NVIDIA requests board partners to collect and send damaged RTX 4090 cards to HQ
Igor’sLAB reports that NVIDIA has notified all AICs (Add-in-Card) partners to collect RTX 4090 affected by ‘melted’ 16-pin power connectors and ship them directly to the HQ.
NVIDIA is stepping up its response to the new power adapter issues. A story blew up earlier this week after numerous users reportedly had issues with RTX 4090 cards dying after 16-pin/PCIe Gen5/12VHPWR power connectors and adapters melting, and in some cases destroying the cards in the process.
Naturally, this is not a good look for NVIDIA, whose logo is on every 4x 8-pin to 16-pin power adapter bundled with the cards. The issue of overheating and, in some cases, the melting power connector appears to impact all board partners, so the issue had to be escalated within NVIDIA.
Igor Wallossek confirmed with people familiar with the matter that NVIDIA has requested all affected cards to be shipped to the HQ for analysis. It is not clear whether this means NVIDIA HQ or AIC HQ, but it shouldn’t really matter because both parties are capable of finding out the root cause of this issue.
nVIDIA just notified all AIC this morning… All damaged cards need to be sent directly to HQ for failure analysis, this is first time… Even a few years ago when 2080 Ti got issue with Micron, they didn’t do this.
Igor believes that this issue is not caused by severe bending of the power cable, nor is it a result of exceeding recommended use cycles. The issue may be the power adapter itself, which is of poor quality.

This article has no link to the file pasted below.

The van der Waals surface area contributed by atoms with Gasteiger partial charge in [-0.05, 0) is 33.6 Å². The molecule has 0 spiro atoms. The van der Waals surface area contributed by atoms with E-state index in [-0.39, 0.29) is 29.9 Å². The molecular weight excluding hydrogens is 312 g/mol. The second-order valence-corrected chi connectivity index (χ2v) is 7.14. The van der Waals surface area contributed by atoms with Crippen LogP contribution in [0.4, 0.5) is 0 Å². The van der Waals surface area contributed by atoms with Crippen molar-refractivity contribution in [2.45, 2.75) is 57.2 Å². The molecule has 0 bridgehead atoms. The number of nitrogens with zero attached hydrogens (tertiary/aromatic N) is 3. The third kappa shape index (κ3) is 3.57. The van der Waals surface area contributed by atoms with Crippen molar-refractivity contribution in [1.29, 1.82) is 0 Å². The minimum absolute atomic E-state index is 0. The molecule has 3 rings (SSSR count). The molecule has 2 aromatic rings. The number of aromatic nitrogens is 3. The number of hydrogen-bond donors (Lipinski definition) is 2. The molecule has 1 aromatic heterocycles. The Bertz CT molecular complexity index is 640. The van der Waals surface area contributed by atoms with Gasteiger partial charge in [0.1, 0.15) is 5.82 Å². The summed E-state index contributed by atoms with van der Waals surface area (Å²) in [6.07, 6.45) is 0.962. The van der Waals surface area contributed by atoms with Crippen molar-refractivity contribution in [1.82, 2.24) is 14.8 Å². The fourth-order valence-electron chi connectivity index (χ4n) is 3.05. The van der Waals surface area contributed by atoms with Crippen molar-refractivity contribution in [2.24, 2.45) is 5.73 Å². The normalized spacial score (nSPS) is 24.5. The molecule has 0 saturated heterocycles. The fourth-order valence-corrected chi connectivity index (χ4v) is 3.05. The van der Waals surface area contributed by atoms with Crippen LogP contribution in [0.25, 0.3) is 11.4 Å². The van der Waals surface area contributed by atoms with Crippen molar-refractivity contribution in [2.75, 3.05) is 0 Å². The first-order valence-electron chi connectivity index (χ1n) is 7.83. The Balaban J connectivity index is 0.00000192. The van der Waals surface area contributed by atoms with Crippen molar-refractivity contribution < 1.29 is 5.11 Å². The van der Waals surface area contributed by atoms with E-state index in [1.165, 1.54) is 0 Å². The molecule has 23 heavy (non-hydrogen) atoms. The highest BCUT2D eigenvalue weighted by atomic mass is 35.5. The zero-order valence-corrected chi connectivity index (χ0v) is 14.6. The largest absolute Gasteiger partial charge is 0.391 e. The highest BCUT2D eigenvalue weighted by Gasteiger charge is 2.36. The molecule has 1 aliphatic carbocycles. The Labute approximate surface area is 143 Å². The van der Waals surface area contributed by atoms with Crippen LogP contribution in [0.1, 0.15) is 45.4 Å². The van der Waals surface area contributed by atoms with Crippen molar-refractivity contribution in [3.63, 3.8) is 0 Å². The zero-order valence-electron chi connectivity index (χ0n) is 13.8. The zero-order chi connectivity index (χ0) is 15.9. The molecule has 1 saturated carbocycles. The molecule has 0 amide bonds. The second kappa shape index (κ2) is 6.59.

It is said that the adapter may have fire-dangerous flaws in the design. Wobbly contacts and unsafe solder might be the reason so many adapters are seeing heat spikes. The main concern is on NVIDIA’s own power adapter, other brands may not be impacted by the issue.
Why NVIDIA’s 12VHPWR adapter is having issues:
- The problem is not the 12VHPWR connection as such, nor the repeated plugging or unplugging.
- Standard compliant power supply cables from brand manufacturers are NOT affected by this so far.
- The current trigger is NVIDIA’s own adapter to 4x 8-pin in the accessories, whose inferior quality can lead to failures and has already caused damage in single cases.
- Splitting each of the four 14AWG leads onto each of the 6 pins in the 12VHPWR connector of the adapter by soldering them onto bridges that are much too thin is dangerous because the ends of the leads can break off at the solder joint (e.g., when kinked or bent several times).
- Bending or kinking the wires directly at the connector of the adapter puts too much pressure on the solder joints and bridges, so that they can break off.
- The inner bridge between the pins is too thin (resulting cross section) to compensate the current flow on two or three instead of four connected 12V lines.
- NVIDIA has already been informed in advance and the data and pictures were also provided by be quiet! directly to the R&D department.
NVIDIA has confirmed to The Verge it is actively investigating the problem. The company already promised to replace the first reported card. Other users should not worry about replacement, but it would be advised to pay closer attention to the cards when gaming.